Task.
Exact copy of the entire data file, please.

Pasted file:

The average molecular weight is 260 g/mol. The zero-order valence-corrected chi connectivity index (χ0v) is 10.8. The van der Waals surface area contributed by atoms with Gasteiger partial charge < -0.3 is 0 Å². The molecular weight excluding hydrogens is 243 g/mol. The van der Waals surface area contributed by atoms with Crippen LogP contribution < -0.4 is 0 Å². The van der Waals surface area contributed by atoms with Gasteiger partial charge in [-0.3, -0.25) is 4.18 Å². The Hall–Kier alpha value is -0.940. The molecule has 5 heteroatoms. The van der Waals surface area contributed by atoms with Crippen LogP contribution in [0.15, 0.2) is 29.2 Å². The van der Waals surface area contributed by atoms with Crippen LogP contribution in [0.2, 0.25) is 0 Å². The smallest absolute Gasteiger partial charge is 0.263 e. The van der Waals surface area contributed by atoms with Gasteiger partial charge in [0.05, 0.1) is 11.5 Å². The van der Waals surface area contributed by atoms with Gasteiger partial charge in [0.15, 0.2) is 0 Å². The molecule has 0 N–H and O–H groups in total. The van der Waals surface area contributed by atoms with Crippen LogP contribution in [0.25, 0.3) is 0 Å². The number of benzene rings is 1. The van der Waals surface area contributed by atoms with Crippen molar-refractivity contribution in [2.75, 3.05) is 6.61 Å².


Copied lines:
The average molecular weight is 260 g/mol. The zero-order valence-corrected chi connectivity index (χ0v) is 10.8. The van der Waals surface area contributed by atoms with Gasteiger partial charge < -0.3 is 0 Å². The molecular weight excluding hydrogens is 243 g/mol. The van der Waals surface area contributed by atoms with Crippen LogP contribution < -0.4 is 0 Å². The van der Waals surface area contributed by atoms with Gasteiger partial charge in [-0.3, -0.25) is 4.18 Å². The Hall–Kier alpha value is -0.940. The molecule has 5 heteroatoms. The van der Waals surface area contributed by atoms with Crippen LogP contribution in [0.15, 0.2) is 29.2 Å². The van der Waals surface area contributed by atoms with Crippen LogP contribution in [0.2, 0.25) is 0 Å². The smallest absolute Gasteiger partial charge is 0.263 e. The van der Waals surface area contributed by atoms with Gasteiger partial charge in [0.05, 0.1) is 11.5 Å². The van der Waals surface area contributed by atoms with Gasteiger partial charge in [0.15, 0.2) is 0 Å². The molecule has 0 N–H and O–H groups in total. The van der Waals surface area contributed by atoms with Crippen LogP contribution in [0.25, 0.3) is 0 Å². The number of benzene rings is 1. The van der Waals surface area contributed by atoms with Crippen molar-refractivity contribution in [2.75, 3.05) is 6.61 Å².